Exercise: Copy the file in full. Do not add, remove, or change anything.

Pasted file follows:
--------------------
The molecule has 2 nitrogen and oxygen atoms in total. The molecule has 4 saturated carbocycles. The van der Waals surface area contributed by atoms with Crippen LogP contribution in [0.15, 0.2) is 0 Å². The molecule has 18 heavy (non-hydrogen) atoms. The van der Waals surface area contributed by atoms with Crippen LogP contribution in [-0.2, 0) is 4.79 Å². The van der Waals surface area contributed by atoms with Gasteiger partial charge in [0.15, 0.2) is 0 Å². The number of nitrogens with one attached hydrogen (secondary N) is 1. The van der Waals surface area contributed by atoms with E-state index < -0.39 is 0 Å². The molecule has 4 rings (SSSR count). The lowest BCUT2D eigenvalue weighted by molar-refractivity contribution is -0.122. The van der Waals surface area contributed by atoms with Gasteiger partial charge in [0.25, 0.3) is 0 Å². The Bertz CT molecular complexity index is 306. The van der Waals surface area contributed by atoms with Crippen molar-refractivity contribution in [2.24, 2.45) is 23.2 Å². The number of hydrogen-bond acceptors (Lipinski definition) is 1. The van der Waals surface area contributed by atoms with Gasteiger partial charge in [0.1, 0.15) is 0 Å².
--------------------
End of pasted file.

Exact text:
The molecule has 2 nitrogen and oxygen atoms in total. The molecule has 4 saturated carbocycles. The van der Waals surface area contributed by atoms with Crippen LogP contribution in [0.15, 0.2) is 0 Å². The molecule has 18 heavy (non-hydrogen) atoms. The van der Waals surface area contributed by atoms with Crippen LogP contribution in [-0.2, 0) is 4.79 Å². The van der Waals surface area contributed by atoms with Gasteiger partial charge in [0.15, 0.2) is 0 Å². The number of nitrogens with one attached hydrogen (secondary N) is 1. The van der Waals surface area contributed by atoms with E-state index < -0.39 is 0 Å². The molecule has 4 rings (SSSR count). The lowest BCUT2D eigenvalue weighted by molar-refractivity contribution is -0.122. The van der Waals surface area contributed by atoms with Gasteiger partial charge in [0.25, 0.3) is 0 Å². The Bertz CT molecular complexity index is 306. The van der Waals surface area contributed by atoms with Crippen molar-refractivity contribution in [2.24, 2.45) is 23.2 Å². The number of hydrogen-bond acceptors (Lipinski definition) is 1. The van der Waals surface area contributed by atoms with Gasteiger partial charge in [0.1, 0.15) is 0 Å².